The Sino-in­dian Bor­der War: 1962-2012

The Washington Times Weekly - - Commentary - By Austin Bay

On Nov. 21, 1962, as the In­dian Army con­tin­ued a chaotic re­treat from its high al­ti­tude po­si­tions in the Hi­malayan Moun­tains, Com­mu­nist China’s victorious forces halted their ad­vance and im­ple­mented a uni­lat­eral cease­fire.

That cease­fire stopped com­bat op­er­a­tions in what we now call the 1962 Sino-In­dian Bor­der War.

That mid-20th cen­tury war, how­ever, isn’t an­cient his­tory.

In fact, as East Asian and South­east Asian mar­itime bor­der quar­rels es­ca­late from rhetor­i­cal spar­ring to naval con­fronta­tions, the war has a fright­en­ing con­tem­po­rary res­o­nance.

China is in­volved in the most con­tentious mar­itime bor­der dis­agree­ments.

China claims roughly 80 per­cent of the South China Sea and its seabed’s po­ten­tially enor­mous min­eral wealth. China’s south­ern neigh­bors, par­tic­u­larly Viet­nam and the Philip­pines, deny China’s broad as­ser­tion of sovereignty.

In Septem­ber 2012, a hot­blooded, and quite se­nior, Chi­nese gen­eral said his coun­try should pre­pare for war with Ja­pan over a string of islets China calls the Diaoyus and Ja­pan the Senkakus.

China’s naval buildup and its mar­itime claims have drawn Amer­i­can me­dia at­ten­tion, but it is in the high Hi­malayas, in some of the world’s most for­bid­ding moun­tain­ous ter­rain, where Asia’s nu­clear-armed giants col­lide. In­deed, in the edgy Asia of 2012, China and In­dia, two com­pet­i­tive mil­i­tary and eco­nomic pow­ers with global in­flu­ence, re­main locked in a frozen war over a dis­puted bor­der.

Op­ti­mists ar­gue that, ex­cept for an al­leged skir­mish or two in the late 1960s, the fact that the Sino-In­dian cease­fire has re­mained in ef­fect for 50 years in­di­cates sta­bil­ity.

How­ever, a cease­fire is not a ne­go­ti­ated, signed and rat­i­fied peace treaty.

Hard­line na­tion­al­ists in Bei­jing and New Delhi con­tinue to use dif­fer­ent names for the dis­puted ter­ri­tory. The Chi­nese re­fer to the re­gion as South­ern Ti­bet. In­di­ans call it the north­ern fron­tier of what is now Arunachal Pradesh state.

“Frozen con­flict” is diplo­matic slang for an unset­tled but rel­a­tively lo­cal­ized con­flict where the an­tag­o­nists re­main “frozen” in their po­lit­i­cal po­si­tions and nei­ther side has the mil­i­tary re­sources or diplo­matic in­flu­ence to re­solve the con­flict on its terms. Di­vided Cyprus is one ex­am­ple. The Korean War and the Is­raeliPales­tinian con­flict are frozen con­flicts with re­gional and in­ter­na­tional di­men­sions.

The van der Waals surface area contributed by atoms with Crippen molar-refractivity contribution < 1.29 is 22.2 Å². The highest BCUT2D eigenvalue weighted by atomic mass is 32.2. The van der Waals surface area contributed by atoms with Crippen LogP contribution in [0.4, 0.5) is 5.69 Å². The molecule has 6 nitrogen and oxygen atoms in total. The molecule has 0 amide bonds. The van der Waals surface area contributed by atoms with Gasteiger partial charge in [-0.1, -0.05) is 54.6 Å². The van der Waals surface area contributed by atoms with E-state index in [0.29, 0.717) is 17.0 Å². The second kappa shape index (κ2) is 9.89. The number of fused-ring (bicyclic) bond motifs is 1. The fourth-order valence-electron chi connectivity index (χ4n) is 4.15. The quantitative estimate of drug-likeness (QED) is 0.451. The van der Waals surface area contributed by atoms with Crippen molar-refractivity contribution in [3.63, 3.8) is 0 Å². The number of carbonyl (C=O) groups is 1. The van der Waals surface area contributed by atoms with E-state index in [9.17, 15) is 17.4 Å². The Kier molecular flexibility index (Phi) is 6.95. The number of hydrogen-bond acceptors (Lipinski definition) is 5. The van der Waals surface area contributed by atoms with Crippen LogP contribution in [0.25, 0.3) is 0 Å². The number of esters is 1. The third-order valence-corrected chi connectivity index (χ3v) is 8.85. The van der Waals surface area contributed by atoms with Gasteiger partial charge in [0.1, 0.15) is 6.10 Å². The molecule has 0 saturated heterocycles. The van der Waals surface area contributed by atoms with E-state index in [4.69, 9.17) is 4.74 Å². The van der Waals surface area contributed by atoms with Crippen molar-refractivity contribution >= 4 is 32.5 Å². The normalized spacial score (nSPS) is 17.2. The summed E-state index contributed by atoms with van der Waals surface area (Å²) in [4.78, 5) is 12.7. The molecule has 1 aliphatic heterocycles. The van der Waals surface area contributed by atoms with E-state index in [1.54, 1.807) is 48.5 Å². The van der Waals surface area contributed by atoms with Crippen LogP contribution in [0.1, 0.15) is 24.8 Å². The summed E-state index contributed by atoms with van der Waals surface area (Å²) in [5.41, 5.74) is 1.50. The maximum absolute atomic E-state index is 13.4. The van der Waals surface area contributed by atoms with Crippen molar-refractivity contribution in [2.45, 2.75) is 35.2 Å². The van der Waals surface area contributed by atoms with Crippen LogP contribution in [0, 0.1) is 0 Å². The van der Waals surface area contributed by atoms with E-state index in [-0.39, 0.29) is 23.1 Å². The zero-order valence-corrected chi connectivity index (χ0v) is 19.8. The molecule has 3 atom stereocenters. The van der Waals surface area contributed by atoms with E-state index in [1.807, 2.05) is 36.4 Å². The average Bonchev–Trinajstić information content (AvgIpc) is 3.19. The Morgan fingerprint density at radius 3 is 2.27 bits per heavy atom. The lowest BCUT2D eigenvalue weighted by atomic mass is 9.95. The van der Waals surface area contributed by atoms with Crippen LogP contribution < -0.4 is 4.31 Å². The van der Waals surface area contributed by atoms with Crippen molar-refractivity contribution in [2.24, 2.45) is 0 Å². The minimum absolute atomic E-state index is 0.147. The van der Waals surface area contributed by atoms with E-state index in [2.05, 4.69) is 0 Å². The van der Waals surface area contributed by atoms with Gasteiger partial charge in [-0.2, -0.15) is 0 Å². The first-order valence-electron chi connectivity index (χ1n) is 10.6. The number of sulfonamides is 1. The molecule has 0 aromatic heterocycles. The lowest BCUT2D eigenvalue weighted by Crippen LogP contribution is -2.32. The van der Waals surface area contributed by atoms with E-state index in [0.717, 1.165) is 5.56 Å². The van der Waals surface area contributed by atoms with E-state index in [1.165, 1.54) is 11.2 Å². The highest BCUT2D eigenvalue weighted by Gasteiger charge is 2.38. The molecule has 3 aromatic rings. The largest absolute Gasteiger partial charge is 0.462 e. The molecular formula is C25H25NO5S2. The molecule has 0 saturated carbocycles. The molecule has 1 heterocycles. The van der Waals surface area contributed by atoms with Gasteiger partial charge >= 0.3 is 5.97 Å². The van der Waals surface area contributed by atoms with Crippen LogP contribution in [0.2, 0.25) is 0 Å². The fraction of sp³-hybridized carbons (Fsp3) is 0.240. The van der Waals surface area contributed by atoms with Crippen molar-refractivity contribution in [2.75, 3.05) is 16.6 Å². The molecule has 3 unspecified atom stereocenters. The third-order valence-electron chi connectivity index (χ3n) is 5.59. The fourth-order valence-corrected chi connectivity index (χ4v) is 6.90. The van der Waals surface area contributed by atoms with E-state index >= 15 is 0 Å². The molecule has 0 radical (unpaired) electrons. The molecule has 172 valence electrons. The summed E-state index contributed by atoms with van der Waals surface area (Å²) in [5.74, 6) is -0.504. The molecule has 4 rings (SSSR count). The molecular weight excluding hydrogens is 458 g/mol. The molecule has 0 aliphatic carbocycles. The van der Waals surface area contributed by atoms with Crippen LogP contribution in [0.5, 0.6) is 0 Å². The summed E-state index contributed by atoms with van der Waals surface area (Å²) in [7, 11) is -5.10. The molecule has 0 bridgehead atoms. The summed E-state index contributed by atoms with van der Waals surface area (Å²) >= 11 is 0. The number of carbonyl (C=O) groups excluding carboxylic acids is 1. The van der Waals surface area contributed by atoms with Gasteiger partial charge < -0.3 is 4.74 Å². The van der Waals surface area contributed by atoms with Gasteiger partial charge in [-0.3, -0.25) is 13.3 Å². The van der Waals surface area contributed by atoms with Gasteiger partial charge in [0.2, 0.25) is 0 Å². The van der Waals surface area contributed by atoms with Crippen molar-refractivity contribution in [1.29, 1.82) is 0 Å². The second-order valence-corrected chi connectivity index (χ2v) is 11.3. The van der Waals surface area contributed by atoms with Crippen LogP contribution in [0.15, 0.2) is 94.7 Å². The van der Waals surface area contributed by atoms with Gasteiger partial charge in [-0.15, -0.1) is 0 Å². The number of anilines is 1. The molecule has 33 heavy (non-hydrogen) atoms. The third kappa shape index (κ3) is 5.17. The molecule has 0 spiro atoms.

Frozen con­flicts may have the ve­neer of sta­bil­ity, but they are, in re­al­ity, slow wars waged by diplo­matic, eco­nomic and cul­tural means, or hot wars on sim­mer, await­ing re-ig­ni­tion.

Frozen war ap­plies to the Sino-In­dian con­flict at a lit­eral level. With the Hi­malayas as the 1962 bat­tle­field and the still-dis­puted bor­der wind­ing over glacier and snow­fields, Cold War-era gal­lows hu­morists de­scribed the Sino-In­dian con­flict as “the cold­est war.” China pre­pared for its 1962 at­tack by ac­cli­mat­ing its as­sault troops to the high al­ti­tudes (14,000 feet) and train­ing them for moun­tain in­fantry op­er­a­tions. China also timed its of­fen­sive to take ad­van­tage of the loom­ing Hi­malayan win­ter. Launch­ing the sur­prise at­tack in Oc­to­ber meant any In­dian counter-stroke would have to wait for the spring thaws.

In 1962 the war didn’t quite fit the East Bloc-West Bloc par­a­digm. China was a nom­i­nal Soviet Rus­sian ally. In­dia, how­ever, was no West­ern ally. In­dia’s lead­ers re­sented Great Bri­tain and sus­pected the U.S. fa­vored its ri­val, Pak­istan. How­ever, a Cold War echo fol­lowed the con­flict: a nu­clear arms race. In 1964, China det­o­nated a nu­clear de­vice. Geo-strate­gists knew In­dia would re­spond. In­dia went nu­clear in 1974.

The 1962 de­feat still trou­bles the In­dian mil­i­tary. In­dian veter­ans of the war call it a hu­mil­i­a­tion that still stings. Sev­eral re­cent ar­ti­cles writ­ten by In­dian de­fense an­a­lysts and a re­tired gen­eral or two have de­bated the In­dian government’s fail­ure to use the In­dian Air Force to stop the Chi­nese at­tack and strike Chi­nese sup­port in­stal­la­tions in­side Ti­bet. Af­ter read­ing them, I was left with the dis­tinct im­pres­sion that any fu­ture Hi­malayan war won’t be con­fined to bor­der passes and gar­ri­son out­posts.

Given China’s and In­dia’s tech­no­log­i­cal prow­ess, air could turn to space. In April 2012, In­dia test-fired its new Agni in­tercon­ti­nen­tal bal­lis­tic mis­sile. If you think Pak­istan was the pri­mary au­di­ence, think again. In­dian Air Force fighter-bombers al­ready have Karachi within range. The Agni puts Bei­jing in the bull’s-eye. Austin Bay is a na­tion­ally syn­di­cated colum­nist.

Newspapers in English

Newspapers from USA

© PressReader. All rights reserved.